Article Text

Download PDFPDF
Multimodal evaluation of central and peripheral alterations in Stargardt disease: a pilot study
  1. Alessandro Arrigo1,
  2. Alessio Grazioli1,
  3. Francesco Romano2,
  4. Emanuela Aragona1,
  5. Alessandro Marchese1,
  6. Alessandro Bordato1,
  7. Carlo Di Nunzio1,
  8. Andrea Sperti1,
  9. Francesco Bandello1,
  10. Maurizio Battaglia Parodi1
  1. 1Department of Ophthalmology, IRCCS San Raffaele Hospital, University Vita-Salute, Milan, Italy
  2. 2Eye Clinic, Department of Biomedical and Clinical Science, Luigi Sacco University Hospital, Milan, Italy
  1. Correspondence to Dr Alessandro Arrigo, Department of Ophthalmology, IRCCS Ospedale San Raffaele, University Vita-Salute, Milano 20132, Italy; alessandro.arrigo{at}


Background The clinical phenotype of Stargardt disease (STGD) can be extremely heterogeneous, with variable macular and peripheral retinal involvement. The study aim was to correlate peripheral ultrawide field (UWF) involvement with macular alterations, as assessed by structural optical coherence tomography (OCT) and OCT angiography (OCTA), in order to identify potentially different phenotypes.

Methods The study involved patients with STGD and healthy controls. We performed a complete ophthalmologic assessment and multimodal imaging, including OCT, OCTA, fundus autofluorescence and UWF imaging. Patients with STGD were subdivided according to the peripheral involvement. OCT and OCTA quantitative parameters were analysed. The main outcome of the study was the classification of UWF subtypes and the correlation between UWF subtypes and macular involvement.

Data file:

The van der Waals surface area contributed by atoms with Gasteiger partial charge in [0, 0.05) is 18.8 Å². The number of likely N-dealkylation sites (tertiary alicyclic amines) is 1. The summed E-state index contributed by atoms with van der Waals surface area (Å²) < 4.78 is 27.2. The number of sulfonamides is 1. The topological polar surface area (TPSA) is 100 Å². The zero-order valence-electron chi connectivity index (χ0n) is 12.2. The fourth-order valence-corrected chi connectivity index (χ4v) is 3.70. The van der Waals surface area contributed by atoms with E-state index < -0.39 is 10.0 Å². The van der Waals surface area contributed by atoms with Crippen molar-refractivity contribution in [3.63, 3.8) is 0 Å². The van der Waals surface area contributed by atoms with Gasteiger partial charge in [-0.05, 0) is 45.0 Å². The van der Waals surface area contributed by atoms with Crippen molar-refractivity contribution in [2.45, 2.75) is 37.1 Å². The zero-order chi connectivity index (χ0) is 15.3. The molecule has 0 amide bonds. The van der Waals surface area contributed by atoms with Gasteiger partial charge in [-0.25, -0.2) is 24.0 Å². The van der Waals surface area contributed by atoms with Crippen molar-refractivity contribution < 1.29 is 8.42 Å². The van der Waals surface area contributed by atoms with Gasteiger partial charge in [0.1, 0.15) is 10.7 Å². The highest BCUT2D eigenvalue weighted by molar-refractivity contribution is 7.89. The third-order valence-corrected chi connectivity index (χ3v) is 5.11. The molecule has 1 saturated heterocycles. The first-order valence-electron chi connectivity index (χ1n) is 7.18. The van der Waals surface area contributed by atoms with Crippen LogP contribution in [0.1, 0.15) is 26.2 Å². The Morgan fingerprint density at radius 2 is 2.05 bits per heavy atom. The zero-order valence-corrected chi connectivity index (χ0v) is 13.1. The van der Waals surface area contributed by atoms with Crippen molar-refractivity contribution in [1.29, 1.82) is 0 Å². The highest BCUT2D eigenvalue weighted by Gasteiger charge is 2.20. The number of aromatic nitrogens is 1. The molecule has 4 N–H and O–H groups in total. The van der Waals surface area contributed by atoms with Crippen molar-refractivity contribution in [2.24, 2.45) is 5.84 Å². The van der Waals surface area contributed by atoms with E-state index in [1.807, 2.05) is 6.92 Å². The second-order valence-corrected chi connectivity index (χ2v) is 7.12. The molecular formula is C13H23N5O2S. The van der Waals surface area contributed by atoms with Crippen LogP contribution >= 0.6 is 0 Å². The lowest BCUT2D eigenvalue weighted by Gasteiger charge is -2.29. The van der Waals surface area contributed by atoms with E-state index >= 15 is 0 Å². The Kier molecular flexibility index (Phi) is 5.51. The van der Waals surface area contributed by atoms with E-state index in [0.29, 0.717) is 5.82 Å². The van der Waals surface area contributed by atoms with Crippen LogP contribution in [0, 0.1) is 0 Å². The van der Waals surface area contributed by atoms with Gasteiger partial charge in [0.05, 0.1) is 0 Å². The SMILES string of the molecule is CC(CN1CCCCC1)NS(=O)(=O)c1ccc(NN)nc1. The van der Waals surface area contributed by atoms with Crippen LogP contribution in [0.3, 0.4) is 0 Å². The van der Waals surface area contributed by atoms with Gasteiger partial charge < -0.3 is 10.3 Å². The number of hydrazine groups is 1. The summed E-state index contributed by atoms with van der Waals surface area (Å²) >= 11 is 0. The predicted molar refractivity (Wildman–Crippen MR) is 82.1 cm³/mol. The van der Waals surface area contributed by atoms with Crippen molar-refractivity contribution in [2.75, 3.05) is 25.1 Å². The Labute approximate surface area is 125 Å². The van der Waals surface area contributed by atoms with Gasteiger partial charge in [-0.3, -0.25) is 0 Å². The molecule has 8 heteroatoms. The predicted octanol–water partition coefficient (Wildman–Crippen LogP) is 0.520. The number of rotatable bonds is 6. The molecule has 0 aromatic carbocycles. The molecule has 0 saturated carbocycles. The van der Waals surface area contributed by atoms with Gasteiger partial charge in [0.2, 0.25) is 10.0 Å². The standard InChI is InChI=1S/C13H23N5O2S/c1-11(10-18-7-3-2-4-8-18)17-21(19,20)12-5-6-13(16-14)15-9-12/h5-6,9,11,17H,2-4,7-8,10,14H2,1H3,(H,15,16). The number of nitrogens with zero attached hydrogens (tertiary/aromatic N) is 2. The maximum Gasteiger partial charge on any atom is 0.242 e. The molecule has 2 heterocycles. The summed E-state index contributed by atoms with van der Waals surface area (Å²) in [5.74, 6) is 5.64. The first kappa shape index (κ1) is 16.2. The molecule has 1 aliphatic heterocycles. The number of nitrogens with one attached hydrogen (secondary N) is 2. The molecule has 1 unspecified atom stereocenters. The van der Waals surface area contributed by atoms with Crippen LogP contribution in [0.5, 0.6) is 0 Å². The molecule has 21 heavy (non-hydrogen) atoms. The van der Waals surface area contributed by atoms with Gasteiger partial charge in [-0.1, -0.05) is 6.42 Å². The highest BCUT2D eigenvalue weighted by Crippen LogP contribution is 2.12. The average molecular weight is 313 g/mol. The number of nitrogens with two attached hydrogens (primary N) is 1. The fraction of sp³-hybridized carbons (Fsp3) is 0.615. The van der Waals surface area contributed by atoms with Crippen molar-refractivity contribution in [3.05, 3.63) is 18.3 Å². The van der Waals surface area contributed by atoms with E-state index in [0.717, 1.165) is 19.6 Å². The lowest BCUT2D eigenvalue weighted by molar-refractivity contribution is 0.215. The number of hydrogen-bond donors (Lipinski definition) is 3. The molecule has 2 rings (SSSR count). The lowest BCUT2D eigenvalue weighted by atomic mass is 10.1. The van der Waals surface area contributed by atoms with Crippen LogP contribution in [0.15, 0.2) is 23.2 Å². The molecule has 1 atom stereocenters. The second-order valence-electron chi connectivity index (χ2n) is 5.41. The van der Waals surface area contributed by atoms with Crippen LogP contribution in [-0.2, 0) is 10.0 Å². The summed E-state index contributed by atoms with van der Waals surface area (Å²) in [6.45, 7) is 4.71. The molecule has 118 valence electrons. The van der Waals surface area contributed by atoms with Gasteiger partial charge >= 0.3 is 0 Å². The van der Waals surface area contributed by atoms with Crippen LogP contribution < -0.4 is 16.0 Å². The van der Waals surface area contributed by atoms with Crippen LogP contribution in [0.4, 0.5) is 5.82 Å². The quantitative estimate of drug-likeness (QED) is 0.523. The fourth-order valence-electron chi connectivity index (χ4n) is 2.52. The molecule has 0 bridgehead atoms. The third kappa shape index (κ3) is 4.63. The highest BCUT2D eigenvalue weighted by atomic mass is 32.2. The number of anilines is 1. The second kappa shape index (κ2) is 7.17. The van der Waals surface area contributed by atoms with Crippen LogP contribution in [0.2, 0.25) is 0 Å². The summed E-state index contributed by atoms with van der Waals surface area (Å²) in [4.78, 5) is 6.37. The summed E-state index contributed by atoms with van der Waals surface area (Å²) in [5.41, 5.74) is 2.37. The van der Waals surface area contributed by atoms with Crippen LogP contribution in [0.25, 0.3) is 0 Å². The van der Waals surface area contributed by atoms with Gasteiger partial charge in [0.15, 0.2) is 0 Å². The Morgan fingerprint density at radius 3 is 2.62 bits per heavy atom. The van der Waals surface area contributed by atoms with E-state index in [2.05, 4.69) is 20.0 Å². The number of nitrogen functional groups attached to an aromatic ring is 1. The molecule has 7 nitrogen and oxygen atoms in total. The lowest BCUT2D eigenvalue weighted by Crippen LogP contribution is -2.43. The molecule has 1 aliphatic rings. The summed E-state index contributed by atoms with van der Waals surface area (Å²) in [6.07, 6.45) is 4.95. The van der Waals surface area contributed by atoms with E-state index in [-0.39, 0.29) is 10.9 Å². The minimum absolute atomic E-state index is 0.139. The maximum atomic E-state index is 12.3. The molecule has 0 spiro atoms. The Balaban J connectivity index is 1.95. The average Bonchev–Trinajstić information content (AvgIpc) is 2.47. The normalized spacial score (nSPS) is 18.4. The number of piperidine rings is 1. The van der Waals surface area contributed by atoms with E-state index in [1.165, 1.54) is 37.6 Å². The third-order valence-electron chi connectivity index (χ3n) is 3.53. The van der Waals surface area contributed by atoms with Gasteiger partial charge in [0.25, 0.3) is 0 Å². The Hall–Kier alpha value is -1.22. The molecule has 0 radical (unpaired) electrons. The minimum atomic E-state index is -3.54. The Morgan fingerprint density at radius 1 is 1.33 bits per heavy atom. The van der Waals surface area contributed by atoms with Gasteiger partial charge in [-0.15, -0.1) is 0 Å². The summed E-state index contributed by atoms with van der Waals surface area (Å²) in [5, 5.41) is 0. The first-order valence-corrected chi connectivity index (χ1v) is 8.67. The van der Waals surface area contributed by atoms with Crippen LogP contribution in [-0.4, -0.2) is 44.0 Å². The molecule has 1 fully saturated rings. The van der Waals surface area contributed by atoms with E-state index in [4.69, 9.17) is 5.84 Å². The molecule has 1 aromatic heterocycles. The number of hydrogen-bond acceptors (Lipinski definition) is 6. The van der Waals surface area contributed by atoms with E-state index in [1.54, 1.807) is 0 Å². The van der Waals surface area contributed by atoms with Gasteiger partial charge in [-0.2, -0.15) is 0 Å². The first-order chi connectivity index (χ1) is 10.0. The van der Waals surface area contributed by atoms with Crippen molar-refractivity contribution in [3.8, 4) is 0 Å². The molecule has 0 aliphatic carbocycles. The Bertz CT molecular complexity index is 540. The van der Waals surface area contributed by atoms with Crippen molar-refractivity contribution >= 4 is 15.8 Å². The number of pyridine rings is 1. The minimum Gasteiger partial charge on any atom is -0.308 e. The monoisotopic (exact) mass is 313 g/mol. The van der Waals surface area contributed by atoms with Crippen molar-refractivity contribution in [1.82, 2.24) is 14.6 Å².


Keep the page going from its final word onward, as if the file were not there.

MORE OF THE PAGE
Results Seventy STGD eyes (19 male; mean age 41.3±13.2 years) and 70 healthy eyes (35 male; 50%; mean age 41.2±9.8 years) were included in the analyses. Mean best-corrected visual acuity was 0.60±0.45 LogMAR for the STGD group and 0.0±0.0 LogMAR for controls (p<0.01). All clinical and imaging findings proved to be statistically worse in patients with STGD than in the control subjects (p<0.01). UWF types were distributed as follows: type I (49%), type II (34%), type III (17%). Type III patients proved to be significantly worse in terms of visual function and OCT and OCTA imaging parameters.

Conclusions The UWF autofluorescence performed in the present study suggests that there exist three different STGD phenotypes. Each phenotype is associated with variable OCT and OCTA impairment. Further studies providing a better assessment of the peripheral retinal involvement in STGD are warranted.

  • retina
  • imaging
  • anatomy
  • dystrophy

Statistics from

Request Permissions

If you wish to reuse any or all of this article please use the link below which will take you to the Copyright Clearance Center’s RightsLink service. You will be able to get a quick price and instant permission to reuse the content in many different ways.


  • Contributors AA, AG and MBP were responsible for the study design, study conduction and manuscript preparation. Data acquisition and analysis were performed by FR, AM, AB, CdN and AS. EA and FB did the data interpretation and critical revision of the manuscript.

  • Funding The authors have not declared a specific grant for this research from any funding agency in the public, commercial or not-for-profit sectors.

  • Competing interests Francesco Bandello consultant for Allergan (Irvine, California, USA), Bayer Shering-Pharma (Berlin, Germany), Hoffmann-La-Roche (Basel, Switzerland), NTC Pharma, Novartis (Basel, Switzerland), SIFI, SOOFT, Thrombogenics (Heverlee, Belgium), Zeiss (Dublin, USA).

  • Patient consent for publication Not required.

  • Ethics approval The study was conducted in accordance with the Declaration of Helsinki and was approved by the Ethical Committee of the Vita-Salute San Raffaele University in Milan.

  • Provenance and peer review Not commissioned; internally peer reviewed.

  • Data availability statement All data relevant to the study are included in the article or uploaded as supplementary information.